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Currently working at Yummy Publishing (previously at valantic, Sulu and MASSIVE ART)
and lecturing at the Vorarlberg University of Applied Sciences

git bisect and the importance of a clean history

git, cli

Most of the projects respectively teams I have seen so far do not seem to care too much about a clean git history. Therefore the git history of many projects look more like the following comic shows:

A list of useless git commit messages

Of course, xkcd might try to exaggerate a bit, but unfortunately, I have seen commit messages like those way too often. This includes messages like:

A good commit message acts as documentation and can be immensely helpful when trying to figure something out later. Very often only single-line commit messages are used (I am guilty of that myself), but even the git commit documentation page mentions that it is recommended to begin a commit using a short line acting as a heading, which can be followed by a thorough description. An example of a thorough description is this (at the time of writing) recent commit in the Linux kernel. Yes, almost everything until the start of the diff itself is the commit message, and while I am not that fluent with the development of an operating system, I am pretty sure that there is quite some interesting information in it, which might be useful when hunting down a bug or trying to better understand some decisions later.

But having a clean commit history does not stop at commit messages. Although this is already a big help, git can help a lot more when it is being mastered. Some features only work well if branches are kept healthy, i.e. every commit represents a working state. So instead of just ending with saying that a clean history is important, I would like to promote an in my opinion way too unpopular feature of git.

Finding bugs with git bisect

Some time ago I prepared a small example in my git-bisect-example repository, which contains a small application written in Node.js. This application is a very simple calculator, which has been implemented incrementally using multiple commits. Unfortunately, one of these commits contains an error, which leads the + operator to subtract two numbers.

$ node index.js
First operator: 5
Operator: +
Second operator: 2
3

So everybody who knows basic arithmetic should see that there is something odd here. What seems even odder to the development team is that they are absolutely certain that this was working properly at some point. So after looking at the output of git log they remember that the addition of two numbers was working properly after the commit d3c66b49c330e58a70fe0abda56b691e1bb5db75. So they switch to this commit and execute the program again.

$ git switch -d d3c66b49c330e58a70fe0abda56b691e1bb5db75
HEAD is now at d3c66b4 Refactor to use switch to differ between different operators

$ node index.js
First operator: 5
Operator: +
Second operator: 2
7

This shows that the development team was right about that, and the problem space has been reduced to a specific set of commits. Now a developer can go through all of those commits, test again, and can find the (hopefully small) commit causing the issue. However, if the issues persisted for quite a long time there could be hundreds of commits in between, which still results in a very high effort.

Luckily, git comes with an awesome command called git bisect. bisect stands for “binary search commit”, and this is exactly what it does (Edit: I’ve been told that bisect is actually a word on its own, meaning to cut in half, not sure where I got this “binary search commit” theory from). It performs a binary search using the git history, which leads to much less effort when looking for a specific commit. Let’s see how that works in practice.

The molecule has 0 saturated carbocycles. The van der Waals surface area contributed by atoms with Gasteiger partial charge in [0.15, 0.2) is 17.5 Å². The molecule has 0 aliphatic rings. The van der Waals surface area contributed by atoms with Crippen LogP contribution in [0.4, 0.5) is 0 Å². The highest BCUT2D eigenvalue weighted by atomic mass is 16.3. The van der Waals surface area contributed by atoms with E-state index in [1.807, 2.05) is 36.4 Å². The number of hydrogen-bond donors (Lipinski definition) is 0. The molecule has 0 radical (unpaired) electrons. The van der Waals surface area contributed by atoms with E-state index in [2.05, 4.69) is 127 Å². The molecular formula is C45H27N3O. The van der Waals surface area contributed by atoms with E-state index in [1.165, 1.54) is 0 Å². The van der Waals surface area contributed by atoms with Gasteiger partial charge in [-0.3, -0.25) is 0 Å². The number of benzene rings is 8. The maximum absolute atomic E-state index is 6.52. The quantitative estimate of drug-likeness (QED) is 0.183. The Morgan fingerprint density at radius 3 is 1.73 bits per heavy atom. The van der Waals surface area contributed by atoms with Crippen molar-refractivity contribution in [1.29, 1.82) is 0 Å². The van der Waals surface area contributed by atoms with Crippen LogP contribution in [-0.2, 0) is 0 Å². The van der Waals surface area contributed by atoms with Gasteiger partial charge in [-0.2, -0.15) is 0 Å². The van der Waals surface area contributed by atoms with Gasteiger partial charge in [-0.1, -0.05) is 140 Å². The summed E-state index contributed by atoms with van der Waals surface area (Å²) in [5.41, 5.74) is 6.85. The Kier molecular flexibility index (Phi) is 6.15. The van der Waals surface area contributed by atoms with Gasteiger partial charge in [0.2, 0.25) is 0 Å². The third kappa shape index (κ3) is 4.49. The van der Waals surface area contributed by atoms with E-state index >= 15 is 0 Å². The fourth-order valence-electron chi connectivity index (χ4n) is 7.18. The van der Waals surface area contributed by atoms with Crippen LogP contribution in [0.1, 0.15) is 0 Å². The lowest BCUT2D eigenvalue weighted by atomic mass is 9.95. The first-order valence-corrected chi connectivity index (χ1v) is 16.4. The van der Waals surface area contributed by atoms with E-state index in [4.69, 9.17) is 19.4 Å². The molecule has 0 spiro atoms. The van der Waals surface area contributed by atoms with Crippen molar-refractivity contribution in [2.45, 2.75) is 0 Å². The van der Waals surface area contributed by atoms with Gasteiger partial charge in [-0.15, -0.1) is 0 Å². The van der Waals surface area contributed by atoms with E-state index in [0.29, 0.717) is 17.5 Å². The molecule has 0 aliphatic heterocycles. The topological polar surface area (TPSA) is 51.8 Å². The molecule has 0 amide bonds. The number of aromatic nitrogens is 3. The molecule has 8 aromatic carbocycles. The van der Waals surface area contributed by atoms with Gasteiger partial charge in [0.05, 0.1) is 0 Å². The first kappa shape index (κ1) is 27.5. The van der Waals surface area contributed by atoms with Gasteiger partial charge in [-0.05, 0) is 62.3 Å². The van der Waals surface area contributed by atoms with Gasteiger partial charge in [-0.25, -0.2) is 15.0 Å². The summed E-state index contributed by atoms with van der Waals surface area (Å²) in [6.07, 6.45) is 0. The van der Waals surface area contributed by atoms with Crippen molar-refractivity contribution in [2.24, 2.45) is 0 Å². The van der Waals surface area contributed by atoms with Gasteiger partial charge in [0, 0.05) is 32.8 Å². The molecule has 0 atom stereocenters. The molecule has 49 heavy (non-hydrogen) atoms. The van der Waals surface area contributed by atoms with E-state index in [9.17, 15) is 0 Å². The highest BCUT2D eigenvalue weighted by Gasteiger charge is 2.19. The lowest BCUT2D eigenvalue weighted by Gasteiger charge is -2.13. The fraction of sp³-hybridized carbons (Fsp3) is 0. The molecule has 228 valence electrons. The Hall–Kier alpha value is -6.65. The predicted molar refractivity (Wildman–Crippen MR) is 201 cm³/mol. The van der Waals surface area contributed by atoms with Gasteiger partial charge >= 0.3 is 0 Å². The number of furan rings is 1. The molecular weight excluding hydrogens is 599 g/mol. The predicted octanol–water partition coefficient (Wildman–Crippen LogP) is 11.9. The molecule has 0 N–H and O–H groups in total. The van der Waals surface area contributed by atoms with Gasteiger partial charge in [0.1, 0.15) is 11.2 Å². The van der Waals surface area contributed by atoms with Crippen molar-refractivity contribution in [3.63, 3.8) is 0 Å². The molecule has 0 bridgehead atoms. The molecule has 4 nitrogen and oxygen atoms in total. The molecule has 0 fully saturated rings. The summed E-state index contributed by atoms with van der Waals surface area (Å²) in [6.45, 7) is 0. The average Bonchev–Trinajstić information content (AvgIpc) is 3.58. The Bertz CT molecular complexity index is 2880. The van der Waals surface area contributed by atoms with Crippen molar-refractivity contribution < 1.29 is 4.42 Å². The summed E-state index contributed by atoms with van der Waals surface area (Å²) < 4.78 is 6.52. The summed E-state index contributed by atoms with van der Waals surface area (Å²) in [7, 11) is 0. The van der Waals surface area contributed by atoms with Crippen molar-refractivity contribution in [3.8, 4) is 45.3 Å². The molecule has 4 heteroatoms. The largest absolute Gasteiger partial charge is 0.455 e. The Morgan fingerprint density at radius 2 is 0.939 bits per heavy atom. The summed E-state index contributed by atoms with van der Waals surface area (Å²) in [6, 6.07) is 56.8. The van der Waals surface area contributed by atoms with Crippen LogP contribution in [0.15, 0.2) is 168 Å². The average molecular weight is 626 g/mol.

First of all the binary search is started using git bisect start followed by a git bisect good indicating that the currently checked out commit is not working.

$ git bisect start
status: waiting for both good and bad commits

$ git bisect good
status: waiting for bad commit, 1 good commit known

Afterwards, git switch - is used to checkout the previously checked out commit, which was failing before. Therefore we can mark this commit as working using git bisect bad.

$ git switch -
warning: you are switching branch while bisecting
Previous HEAD position was d3c66b4 Refactor to use switch to differ between different operators
Switched to branch 'master'
Your branch is up to date with 'origin/master'.

$ git bisect bad
Bisecting: 2 revisions left to test after this (roughly 1 step)
[3eaa08756c7ae6273effa173a3aba7d1fe4a8929] Added support for multiplication

By marking one commit as bad and one as good we have defined the range in which the error must have been introduced. After doing so, git has checked out the commit in the middle of the range. Now we can do the same test again, realize that the error does not happen in this commit, and mark it as a good one.

$ node index.js
First operator: 5
Operator: +
Second operator: 2
7

$ git bisect good
Bisecting: 0 revisions left to test after this (roughly 1 step)
[124439abe0fb289109f915dcdd07f1ecb0041f79] Add support for subtraction

By doing so half of the commits have already been eliminated as the cause of the bug. Since the older commit used to work and the commit in the middle of the range is still working, the error must be introduced later. Git knows that now and automatically checked out the next commit, which is in the middle of the even narrower range left.

So let’s test again and type git bisect bad afterwards since we will see that the error occurs now.

$ node index.js
First operator: 5
Operator: +
Second operator: 2
3

$ git bisect bad
Bisecting: 0 revisions left to test after this (roughly 0 steps)
[c4dc15f032ca15dcc84cd877a0babf4b0dfc1e8d] Add support for division

Again, the commits in question can be put in half, and git checks out the next commit for us to check. This one is working again, so we will mark it as a good commit.

$ node index.js
First operator: 5
Operator: +
Second operator: 3
8

$ git bisect good
124439abe0fb289109f915dcdd07f1ecb0041f79 is the first bad commit
commit 124439abe0fb289109f915dcdd07f1ecb0041f79
Author: Daniel Rotter <daniel.rotter@gmail.com>
Date:   Sat Feb 19 11:12:05 2022 +0100

    Add support for subtraction

 index.js | 2 ++
 1 file changed, 2 insertions(+)

Now git can already tell us the exact commit that caused the error. We can have a closer look by using the git show command.

$ git show 124439abe0fb289109f915dcdd07f1ecb0041f79
commit 124439abe0fb289109f915dcdd07f1ecb0041f79
Author: Daniel Rotter <daniel.rotter@gmail.com>
Date:   Sat Feb 19 11:12:05 2022 +0100

    Add support for subtraction

diff --git a/index.js b/index.js
index 7800bbe..6a83dd9 100644
--- a/index.js